1) Please introduce yourself and your book(s)!
I like to write about finding wonder and hope in the hard places of life. I also like to live that same theme. As such, I am the founder and executive director of Wonder Wood Ranch, a California charitable organization that brings hope through horses to at-risk, foster, gang-impacted, homeless, and other disadvantaged kids in Monterey County, California. I’m also the award winning author of twelve books and well over 1,000 articles. I’m a speaker, a California native, and a graduate of Stanford University (with a B.S. in Chemistry!). In addition, I’ve earned my Masters in Theology, with an emphasis in Biblical Studies, from Fuller Theological Seminary.
After twenty years on the infertility journey, and numerous miscarriages, I now live with my husband, six children, and fifty-some critters at Wonder Wood Ranch.
When I’m not cleaning up after critters of all kinds, doing laundry, or writing books, I love sipping white mochas, reading re-told fairy tales, and riding my horse. But I especially love finding hope and wonder in the mucky, yucky things of life … and then writing about it!
2) What is/are the real-life story(ies) behind your book(s)?
The things that I learned through my 20 year journey through infertility all make their way, somehow into my books … learning to find joy when faced with repetitive disappointments, choosing to become all you are meant to be even when all your plans for your life go awry, choosing to believe and live with fierce faith and hope when everything seems to go wrong. These themes not only show up in my nonfiction and fiction that discuss infertility (Empty Womb, Aching Heart and If Tomorrow Never Comes), but also form the underlying refrain in all my books, fiction and nonfiction alike.
3) What inspires/inspired your creativity?
What sparks my creativity is finding beauty and life wisdom in unexpected places, especially in everyday life. For example, I might find inspiration about facing and overcoming obstacles in the flight of a rescued bird, or learn a lesson about clarity from clearing an oak trees from choking vines of poison oak. I want to notice the things around me and pause long enough to understand the wonder of life and the world I live in. Then, I can also find the beauty and wonder in the dark and difficult.
4) How do you deal with creative block?
stop trying to force writing out and instead read something totally
opposite of what I’m trying to write. If I’m writing about
finding wonder in the hard times of life, or, as lately, writing a
book for women who have been abused, then I stop and read a chapter
or two of a fun retelling of a fairy tale. I stay at my desk, read,
then go directly back to the writing. It’s amazing how well reading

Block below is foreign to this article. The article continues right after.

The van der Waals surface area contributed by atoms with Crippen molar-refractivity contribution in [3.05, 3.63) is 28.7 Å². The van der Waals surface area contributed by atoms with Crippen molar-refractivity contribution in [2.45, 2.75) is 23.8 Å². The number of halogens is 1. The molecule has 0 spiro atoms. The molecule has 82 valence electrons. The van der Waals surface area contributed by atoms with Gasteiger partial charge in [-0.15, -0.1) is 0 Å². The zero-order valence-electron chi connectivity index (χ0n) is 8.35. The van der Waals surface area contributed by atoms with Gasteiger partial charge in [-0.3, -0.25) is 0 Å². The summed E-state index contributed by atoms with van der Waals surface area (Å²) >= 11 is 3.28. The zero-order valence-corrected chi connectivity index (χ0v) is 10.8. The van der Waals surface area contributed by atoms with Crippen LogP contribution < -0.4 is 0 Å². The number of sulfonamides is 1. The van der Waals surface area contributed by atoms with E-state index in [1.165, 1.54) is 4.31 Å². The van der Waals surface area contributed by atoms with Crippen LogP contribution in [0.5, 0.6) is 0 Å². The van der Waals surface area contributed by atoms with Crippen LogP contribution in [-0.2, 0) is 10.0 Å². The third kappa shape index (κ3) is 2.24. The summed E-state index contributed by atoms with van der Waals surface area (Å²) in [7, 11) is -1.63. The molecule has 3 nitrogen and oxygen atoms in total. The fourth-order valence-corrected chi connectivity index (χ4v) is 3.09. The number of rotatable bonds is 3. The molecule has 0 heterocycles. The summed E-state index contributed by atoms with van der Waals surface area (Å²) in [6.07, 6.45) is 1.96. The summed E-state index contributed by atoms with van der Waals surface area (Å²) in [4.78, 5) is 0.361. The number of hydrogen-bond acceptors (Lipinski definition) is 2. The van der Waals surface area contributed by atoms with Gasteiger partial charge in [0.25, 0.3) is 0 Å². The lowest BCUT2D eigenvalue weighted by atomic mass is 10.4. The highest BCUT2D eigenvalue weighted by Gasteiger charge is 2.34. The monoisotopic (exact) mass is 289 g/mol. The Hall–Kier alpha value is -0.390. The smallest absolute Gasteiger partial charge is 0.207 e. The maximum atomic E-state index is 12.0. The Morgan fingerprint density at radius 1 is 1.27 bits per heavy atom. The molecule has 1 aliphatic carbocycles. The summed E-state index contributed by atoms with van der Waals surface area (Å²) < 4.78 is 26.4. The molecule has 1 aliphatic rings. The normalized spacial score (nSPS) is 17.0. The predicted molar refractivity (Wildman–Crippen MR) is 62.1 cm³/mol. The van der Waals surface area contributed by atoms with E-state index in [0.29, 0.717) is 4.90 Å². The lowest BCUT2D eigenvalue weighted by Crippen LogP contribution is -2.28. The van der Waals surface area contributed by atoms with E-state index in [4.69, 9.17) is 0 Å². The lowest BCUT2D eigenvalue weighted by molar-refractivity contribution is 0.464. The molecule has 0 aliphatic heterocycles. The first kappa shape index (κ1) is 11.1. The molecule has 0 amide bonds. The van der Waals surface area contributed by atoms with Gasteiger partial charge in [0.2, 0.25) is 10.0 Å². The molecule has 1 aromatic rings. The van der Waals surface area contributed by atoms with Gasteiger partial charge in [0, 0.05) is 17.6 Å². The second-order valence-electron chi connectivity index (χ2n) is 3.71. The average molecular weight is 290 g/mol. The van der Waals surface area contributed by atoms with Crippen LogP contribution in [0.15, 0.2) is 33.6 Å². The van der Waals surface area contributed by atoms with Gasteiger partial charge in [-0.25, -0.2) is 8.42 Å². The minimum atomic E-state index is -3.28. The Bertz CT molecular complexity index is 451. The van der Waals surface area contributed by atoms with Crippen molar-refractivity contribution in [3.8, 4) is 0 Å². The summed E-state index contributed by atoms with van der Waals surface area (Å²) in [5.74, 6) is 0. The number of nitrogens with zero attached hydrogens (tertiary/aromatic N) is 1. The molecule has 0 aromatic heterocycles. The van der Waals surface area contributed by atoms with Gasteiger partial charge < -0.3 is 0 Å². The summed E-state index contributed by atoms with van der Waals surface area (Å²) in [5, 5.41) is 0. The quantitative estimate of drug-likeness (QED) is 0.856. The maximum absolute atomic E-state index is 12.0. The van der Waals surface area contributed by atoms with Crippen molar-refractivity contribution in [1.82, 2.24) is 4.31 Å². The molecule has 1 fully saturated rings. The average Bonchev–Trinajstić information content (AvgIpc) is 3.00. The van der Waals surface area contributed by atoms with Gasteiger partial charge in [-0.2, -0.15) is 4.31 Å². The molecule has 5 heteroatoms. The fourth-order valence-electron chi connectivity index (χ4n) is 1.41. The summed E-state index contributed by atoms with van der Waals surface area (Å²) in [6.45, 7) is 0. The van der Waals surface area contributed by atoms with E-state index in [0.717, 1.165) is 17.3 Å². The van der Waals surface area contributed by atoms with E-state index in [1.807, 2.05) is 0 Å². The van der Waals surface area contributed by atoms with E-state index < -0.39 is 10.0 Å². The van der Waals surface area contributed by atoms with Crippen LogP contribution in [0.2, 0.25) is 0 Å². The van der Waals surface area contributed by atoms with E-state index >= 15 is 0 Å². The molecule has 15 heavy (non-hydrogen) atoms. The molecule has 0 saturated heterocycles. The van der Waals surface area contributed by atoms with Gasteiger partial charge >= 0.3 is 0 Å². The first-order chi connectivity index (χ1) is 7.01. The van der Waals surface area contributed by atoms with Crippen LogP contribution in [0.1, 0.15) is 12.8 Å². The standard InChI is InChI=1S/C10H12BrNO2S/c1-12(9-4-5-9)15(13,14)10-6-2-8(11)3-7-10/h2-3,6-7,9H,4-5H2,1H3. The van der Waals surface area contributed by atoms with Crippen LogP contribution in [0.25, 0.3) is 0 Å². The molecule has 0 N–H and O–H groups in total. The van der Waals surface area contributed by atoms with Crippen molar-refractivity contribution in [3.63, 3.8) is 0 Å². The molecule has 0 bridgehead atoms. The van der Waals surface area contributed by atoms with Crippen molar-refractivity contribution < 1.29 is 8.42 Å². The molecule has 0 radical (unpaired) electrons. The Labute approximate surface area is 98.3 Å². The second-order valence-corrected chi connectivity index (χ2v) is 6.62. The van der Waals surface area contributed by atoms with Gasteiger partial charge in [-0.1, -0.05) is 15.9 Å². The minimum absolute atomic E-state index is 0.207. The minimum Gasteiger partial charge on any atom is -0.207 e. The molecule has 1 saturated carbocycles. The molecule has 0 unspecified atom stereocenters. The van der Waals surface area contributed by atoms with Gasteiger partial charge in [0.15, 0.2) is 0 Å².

something completely different clears my mind and allows the words
and thoughts to flow again.
5) How do bad reviews and negative feedback affect you and how do you deal with them?
They don’t, and I don’t. I’ve come to a place in my writing career where I don’t care about reviews anymore. My philosophy is that I do my best on each and every book. I stretch my abilities, I pour my heart into the work, I commit to vulnerability, and I pray. So if there’s a bad review and I see it, I simply say, “Well, I did the best I could, and this was the offering I was able to make for my readers. If a few don’t like it, then this is not the book for them.”
6) Do you tend towards personal satisfaction or aim to serve your readers? Do you balance the two and how?
Yes. Both! I know that if I am well satisfied with what I’ve written, and if it is helpful to me personally, then my readers will also be well-served. I’m a reader too, not just a writer! I want to like what I’ve done, and then I am more confident that others will too. And I find that if later remember things I wrote and apply them to my own life during difficult times, then my readers will be able to do the same. I don’t want to just write stuff that sounds good, but rather have my words and thoughts (nonfiction or fiction) bring actual hope and help to readers. If I don’t find my work satisfying and helpful, no one else will either. But if tough times come and I’m clinging to a thought or phrase from one of my books like a lifeline, then I believe my work can also be of benefit to others.
7) What are your plans for future books?
My next book, titled Women of the Bible Speak Out, is a book specifically for women who have been oppressed, abused, or discriminated against because of gender. It’s a big topic for me, but I wanted to take the #MeToo movement further than just getting justice. I wanted to focus on help and healing for those women who have been hurt and abused. This book will release on June 1, 2020.
8) Tell us some quirky facts about yourself
I love to run on my horse, riding bareback through the woods. That’s my happy place! I also have very sensitive skin, so it’s difficult for me to wear glasses, hats, binding clothes, or … oh no … a helmet! … which means that since I recently got a horse that’s six inches taller than my previous mare (who is now retired), I am often getting scratches on the top of my head from tree branches. Alas! Maybe I will have to wear that helmet after all.
Amazon Author page: https://www.amazon.com/Marlo-Schalesky/e/B001IQX6UG